MADiSON review (PS5)

With MADiSON, Perp Games is releasing another horror game for us to play, and it’s well worth checking out. It was developed by Bloodious Games – what’s in a name, right? – and we played the PS5 version.

With recent releases like Fobia – St Dinfna Hotel and Oxide Room 104 (which was also published by Perp), it seems like horror fans don’t have to wait for the Halloween season to get their horror fix this year. MADiSON is another excellent new game in the genre, relying on familiar tropes while also adding its own spin to them.

One such trope, in both movies (like Shutter) and games (like Fatal Frame) is that photo cameras can be scary things, capturing horrible things that the human eye can’t. In this game, a demon called MADiSON is hiding inside your camera, and as a teenager called Luca you are compelled to push forward and complete a dark ritual.


As is often the case in horror games, MADiSON is strong on atmosphere, and the scene is set early when the opening moments feature your father who is clearly enraged and trying to get into the room you’re in. You’ll escape, but his presence hangs over you from there on out – a jump scare always seemingly moments away.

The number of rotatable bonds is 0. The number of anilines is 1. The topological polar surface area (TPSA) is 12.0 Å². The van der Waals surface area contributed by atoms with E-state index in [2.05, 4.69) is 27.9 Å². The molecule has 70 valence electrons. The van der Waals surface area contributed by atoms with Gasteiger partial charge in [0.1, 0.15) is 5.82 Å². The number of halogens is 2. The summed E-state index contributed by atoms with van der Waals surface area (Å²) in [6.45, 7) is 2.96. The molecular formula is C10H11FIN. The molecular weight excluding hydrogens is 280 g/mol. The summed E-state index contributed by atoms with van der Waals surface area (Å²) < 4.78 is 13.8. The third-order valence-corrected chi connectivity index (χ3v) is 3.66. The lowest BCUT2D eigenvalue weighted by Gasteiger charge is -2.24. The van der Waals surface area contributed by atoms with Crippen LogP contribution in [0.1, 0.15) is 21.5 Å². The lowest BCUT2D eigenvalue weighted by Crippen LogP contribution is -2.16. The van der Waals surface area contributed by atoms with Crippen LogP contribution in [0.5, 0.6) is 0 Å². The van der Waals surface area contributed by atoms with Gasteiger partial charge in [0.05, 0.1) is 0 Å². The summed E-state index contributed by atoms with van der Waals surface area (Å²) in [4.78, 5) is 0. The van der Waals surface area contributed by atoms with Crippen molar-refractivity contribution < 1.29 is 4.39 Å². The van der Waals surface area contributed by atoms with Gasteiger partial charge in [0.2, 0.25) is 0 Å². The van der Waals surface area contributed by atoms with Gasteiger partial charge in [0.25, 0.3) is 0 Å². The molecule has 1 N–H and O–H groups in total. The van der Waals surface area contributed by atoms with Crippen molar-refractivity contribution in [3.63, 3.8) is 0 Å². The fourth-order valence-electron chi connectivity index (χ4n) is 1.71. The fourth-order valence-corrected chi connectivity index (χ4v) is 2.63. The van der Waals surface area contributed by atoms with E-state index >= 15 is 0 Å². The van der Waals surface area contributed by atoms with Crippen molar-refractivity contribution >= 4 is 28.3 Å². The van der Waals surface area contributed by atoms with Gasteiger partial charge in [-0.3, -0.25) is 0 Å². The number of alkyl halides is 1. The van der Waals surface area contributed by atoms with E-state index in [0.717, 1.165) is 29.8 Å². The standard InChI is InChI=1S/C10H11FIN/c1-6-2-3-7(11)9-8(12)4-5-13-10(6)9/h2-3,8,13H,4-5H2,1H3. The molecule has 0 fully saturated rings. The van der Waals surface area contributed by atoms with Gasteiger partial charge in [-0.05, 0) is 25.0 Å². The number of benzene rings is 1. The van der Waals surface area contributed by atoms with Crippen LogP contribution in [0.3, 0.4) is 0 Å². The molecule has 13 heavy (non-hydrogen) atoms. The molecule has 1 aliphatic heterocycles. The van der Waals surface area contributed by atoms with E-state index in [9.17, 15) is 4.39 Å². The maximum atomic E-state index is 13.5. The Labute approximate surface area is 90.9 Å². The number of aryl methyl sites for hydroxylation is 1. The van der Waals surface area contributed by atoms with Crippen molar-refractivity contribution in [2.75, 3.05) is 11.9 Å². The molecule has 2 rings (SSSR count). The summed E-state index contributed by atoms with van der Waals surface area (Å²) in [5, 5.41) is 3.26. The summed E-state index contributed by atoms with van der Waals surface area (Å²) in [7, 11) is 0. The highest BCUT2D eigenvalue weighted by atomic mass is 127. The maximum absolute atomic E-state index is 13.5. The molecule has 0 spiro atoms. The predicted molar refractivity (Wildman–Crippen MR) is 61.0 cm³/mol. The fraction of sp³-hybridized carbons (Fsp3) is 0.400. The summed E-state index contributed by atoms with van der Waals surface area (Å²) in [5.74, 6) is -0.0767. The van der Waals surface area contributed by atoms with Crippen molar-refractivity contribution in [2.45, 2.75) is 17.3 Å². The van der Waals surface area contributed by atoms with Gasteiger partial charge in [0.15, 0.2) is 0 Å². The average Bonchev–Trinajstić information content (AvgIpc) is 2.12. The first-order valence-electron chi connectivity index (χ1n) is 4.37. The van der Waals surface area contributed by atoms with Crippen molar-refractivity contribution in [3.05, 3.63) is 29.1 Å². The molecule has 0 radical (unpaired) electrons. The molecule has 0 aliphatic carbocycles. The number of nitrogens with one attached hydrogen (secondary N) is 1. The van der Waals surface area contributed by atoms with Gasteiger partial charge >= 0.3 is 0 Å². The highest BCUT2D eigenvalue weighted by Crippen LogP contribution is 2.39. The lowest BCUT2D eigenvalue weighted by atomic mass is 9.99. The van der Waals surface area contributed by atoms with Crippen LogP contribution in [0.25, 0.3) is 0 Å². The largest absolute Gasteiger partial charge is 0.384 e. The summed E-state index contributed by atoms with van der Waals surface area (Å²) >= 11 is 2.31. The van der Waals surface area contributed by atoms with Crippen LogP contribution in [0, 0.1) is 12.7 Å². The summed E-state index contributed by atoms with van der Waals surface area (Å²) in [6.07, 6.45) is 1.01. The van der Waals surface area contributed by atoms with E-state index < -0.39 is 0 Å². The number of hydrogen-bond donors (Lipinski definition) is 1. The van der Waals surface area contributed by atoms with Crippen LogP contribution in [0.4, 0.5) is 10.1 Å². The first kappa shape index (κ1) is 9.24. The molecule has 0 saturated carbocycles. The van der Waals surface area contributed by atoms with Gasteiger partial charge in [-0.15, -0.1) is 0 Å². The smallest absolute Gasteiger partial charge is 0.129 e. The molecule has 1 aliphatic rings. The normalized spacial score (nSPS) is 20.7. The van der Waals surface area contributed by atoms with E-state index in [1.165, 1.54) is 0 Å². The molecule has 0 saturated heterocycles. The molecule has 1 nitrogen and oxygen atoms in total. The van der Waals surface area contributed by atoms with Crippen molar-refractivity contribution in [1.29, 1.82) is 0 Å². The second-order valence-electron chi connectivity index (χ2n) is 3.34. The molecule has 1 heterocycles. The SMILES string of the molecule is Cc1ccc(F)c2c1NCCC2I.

The demon MADiSON possesses you, and warps the way you view the world. This makes your polaroid camera a useful tool, as it can be used to highlight items in the environment so you can find and grab them. The world around you isn’t constant though – it twists itself to the point where doors you see can suddenly vanish the next time you look in its direction. This ties into the game’s puzzle mechanics, which can be great when they click or can frustrate when they drag on for too long because their reality-bending mechanics simply won’t make sense or stop you when you think about moving in a particular direction.


When you get stuck for a while, it hurts the momentum and atmosphere of the game, as these instances aren’t all that scary. It’s a shame, because as long as you keep moving forward this is a great horror title with tons of cult-like and religious imagery to creep you out. Add a few jump scares, and this is a game that’ll have you on the edge of your seat. The audio design enhances this further, though some of the ambient noise seems too random for its own good. When I hear creaking floorboards, I expect someone or something to be there – or at least a floorboard that consistently creaks when I walk on it.

As is rather typical of indie horror games, a lot of background information is laid out through clippings and recordings that you find. While this pads the game length a little, a ten hour campaign is very good for a game at this price point. With a strong sense of atmosphere, genuinely creepy moments and monsters and some good visuals, MADiSON should be on the radar of horror fans.

Score: 7.4/10

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